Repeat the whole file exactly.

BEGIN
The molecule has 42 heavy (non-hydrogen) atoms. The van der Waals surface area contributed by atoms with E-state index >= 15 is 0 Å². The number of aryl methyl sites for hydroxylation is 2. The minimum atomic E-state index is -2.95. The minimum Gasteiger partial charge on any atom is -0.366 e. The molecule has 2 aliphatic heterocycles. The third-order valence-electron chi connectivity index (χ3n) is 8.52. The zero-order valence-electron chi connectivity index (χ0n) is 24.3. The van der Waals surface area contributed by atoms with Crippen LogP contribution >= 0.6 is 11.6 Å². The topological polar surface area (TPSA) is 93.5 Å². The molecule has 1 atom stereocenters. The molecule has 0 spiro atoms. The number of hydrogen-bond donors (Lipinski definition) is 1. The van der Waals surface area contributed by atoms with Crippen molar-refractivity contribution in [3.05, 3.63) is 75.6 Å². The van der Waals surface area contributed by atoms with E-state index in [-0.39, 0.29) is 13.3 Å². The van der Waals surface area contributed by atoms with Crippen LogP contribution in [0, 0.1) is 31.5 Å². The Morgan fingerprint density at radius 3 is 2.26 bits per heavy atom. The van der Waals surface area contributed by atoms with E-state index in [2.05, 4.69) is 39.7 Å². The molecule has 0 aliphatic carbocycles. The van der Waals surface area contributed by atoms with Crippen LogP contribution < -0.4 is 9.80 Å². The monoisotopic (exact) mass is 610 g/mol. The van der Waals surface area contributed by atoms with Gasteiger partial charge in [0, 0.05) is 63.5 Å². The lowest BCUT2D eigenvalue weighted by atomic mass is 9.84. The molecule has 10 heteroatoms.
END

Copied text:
The molecule has 42 heavy (non-hydrogen) atoms. The van der Waals surface area contributed by atoms with E-state index >= 15 is 0 Å². The number of aryl methyl sites for hydroxylation is 2. The minimum atomic E-state index is -2.95. The minimum Gasteiger partial charge on any atom is -0.366 e. The molecule has 2 aliphatic heterocycles. The third-order valence-electron chi connectivity index (χ3n) is 8.52. The zero-order valence-electron chi connectivity index (χ0n) is 24.3. The van der Waals surface area contributed by atoms with Crippen LogP contribution >= 0.6 is 11.6 Å². The topological polar surface area (TPSA) is 93.5 Å². The molecule has 1 atom stereocenters. The molecule has 0 spiro atoms. The number of hydrogen-bond donors (Lipinski definition) is 1. The van der Waals surface area contributed by atoms with Crippen molar-refractivity contribution in [3.05, 3.63) is 75.6 Å². The van der Waals surface area contributed by atoms with E-state index in [-0.39, 0.29) is 13.3 Å². The van der Waals surface area contributed by atoms with Crippen LogP contribution in [0, 0.1) is 31.5 Å². The Morgan fingerprint density at radius 3 is 2.26 bits per heavy atom. The van der Waals surface area contributed by atoms with E-state index in [2.05, 4.69) is 39.7 Å². The molecule has 0 aliphatic carbocycles. The van der Waals surface area contributed by atoms with Crippen LogP contribution < -0.4 is 9.80 Å². The monoisotopic (exact) mass is 610 g/mol. The van der Waals surface area contributed by atoms with Gasteiger partial charge in [0, 0.05) is 63.5 Å². The lowest BCUT2D eigenvalue weighted by atomic mass is 9.84. The molecule has 10 heteroatoms.